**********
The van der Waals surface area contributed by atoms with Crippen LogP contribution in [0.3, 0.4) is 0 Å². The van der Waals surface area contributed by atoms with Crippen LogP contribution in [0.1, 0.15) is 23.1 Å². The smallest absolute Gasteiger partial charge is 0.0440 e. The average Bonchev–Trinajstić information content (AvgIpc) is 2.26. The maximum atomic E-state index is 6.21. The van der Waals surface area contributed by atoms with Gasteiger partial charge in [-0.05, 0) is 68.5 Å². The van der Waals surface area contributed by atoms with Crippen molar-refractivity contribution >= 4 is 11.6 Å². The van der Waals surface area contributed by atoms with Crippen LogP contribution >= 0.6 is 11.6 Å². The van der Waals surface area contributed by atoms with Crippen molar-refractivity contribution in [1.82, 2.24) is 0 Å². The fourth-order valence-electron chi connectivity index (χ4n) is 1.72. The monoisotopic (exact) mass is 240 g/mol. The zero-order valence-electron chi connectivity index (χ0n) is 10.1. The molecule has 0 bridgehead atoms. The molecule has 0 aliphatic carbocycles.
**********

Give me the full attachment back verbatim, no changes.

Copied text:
The van der Waals surface area contributed by atoms with Crippen LogP contribution in [0.3, 0.4) is 0 Å². The van der Waals surface area contributed by atoms with Crippen LogP contribution in [0.1, 0.15) is 23.1 Å². The smallest absolute Gasteiger partial charge is 0.0440 e. The average Bonchev–Trinajstić information content (AvgIpc) is 2.26. The maximum atomic E-state index is 6.21. The van der Waals surface area contributed by atoms with Gasteiger partial charge in [-0.05, 0) is 68.5 Å². The van der Waals surface area contributed by atoms with Crippen molar-refractivity contribution >= 4 is 11.6 Å². The van der Waals surface area contributed by atoms with Crippen LogP contribution >= 0.6 is 11.6 Å². The van der Waals surface area contributed by atoms with Crippen molar-refractivity contribution in [1.82, 2.24) is 0 Å². The fourth-order valence-electron chi connectivity index (χ4n) is 1.72. The monoisotopic (exact) mass is 240 g/mol. The zero-order valence-electron chi connectivity index (χ0n) is 10.1. The molecule has 0 bridgehead atoms. The molecule has 0 aliphatic carbocycles.